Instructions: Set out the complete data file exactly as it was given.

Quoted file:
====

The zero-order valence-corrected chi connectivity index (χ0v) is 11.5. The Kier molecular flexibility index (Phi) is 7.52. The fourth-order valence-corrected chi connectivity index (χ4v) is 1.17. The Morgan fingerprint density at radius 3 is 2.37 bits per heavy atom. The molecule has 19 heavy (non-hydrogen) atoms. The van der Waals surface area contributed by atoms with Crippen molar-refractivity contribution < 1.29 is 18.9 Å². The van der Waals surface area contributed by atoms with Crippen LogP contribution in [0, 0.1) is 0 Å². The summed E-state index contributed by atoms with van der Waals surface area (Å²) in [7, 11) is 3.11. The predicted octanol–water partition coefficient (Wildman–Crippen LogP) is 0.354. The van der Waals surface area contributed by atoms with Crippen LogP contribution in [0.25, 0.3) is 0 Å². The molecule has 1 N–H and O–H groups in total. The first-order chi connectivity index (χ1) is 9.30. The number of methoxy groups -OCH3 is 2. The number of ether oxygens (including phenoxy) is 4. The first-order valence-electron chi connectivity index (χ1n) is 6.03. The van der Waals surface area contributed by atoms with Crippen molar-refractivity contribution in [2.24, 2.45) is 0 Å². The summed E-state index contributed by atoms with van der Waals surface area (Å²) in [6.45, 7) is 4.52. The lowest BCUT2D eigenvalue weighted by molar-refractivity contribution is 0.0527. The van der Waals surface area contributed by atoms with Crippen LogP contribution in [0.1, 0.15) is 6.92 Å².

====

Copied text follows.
The zero-order valence-corrected chi connectivity index (χ0v) is 11.5. The Kier molecular flexibility index (Phi) is 7.52. The fourth-order valence-corrected chi connectivity index (χ4v) is 1.17. The Morgan fingerprint density at radius 3 is 2.37 bits per heavy atom. The molecule has 19 heavy (non-hydrogen) atoms. The van der Waals surface area contributed by atoms with Crippen molar-refractivity contribution < 1.29 is 18.9 Å². The van der Waals surface area contributed by atoms with Crippen LogP contribution in [0, 0.1) is 0 Å². The summed E-state index contributed by atoms with van der Waals surface area (Å²) in [7, 11) is 3.11. The predicted octanol–water partition coefficient (Wildman–Crippen LogP) is 0.354. The van der Waals surface area contributed by atoms with Crippen LogP contribution in [0.25, 0.3) is 0 Å². The molecule has 1 N–H and O–H groups in total. The first-order chi connectivity index (χ1) is 9.30. The number of methoxy groups -OCH3 is 2. The number of ether oxygens (including phenoxy) is 4. The first-order valence-electron chi connectivity index (χ1n) is 6.03. The van der Waals surface area contributed by atoms with Crippen molar-refractivity contribution in [2.24, 2.45) is 0 Å². The summed E-state index contributed by atoms with van der Waals surface area (Å²) in [6.45, 7) is 4.52. The lowest BCUT2D eigenvalue weighted by molar-refractivity contribution is 0.0527. The van der Waals surface area contributed by atoms with Crippen LogP contribution in [0.1, 0.15) is 6.92 Å².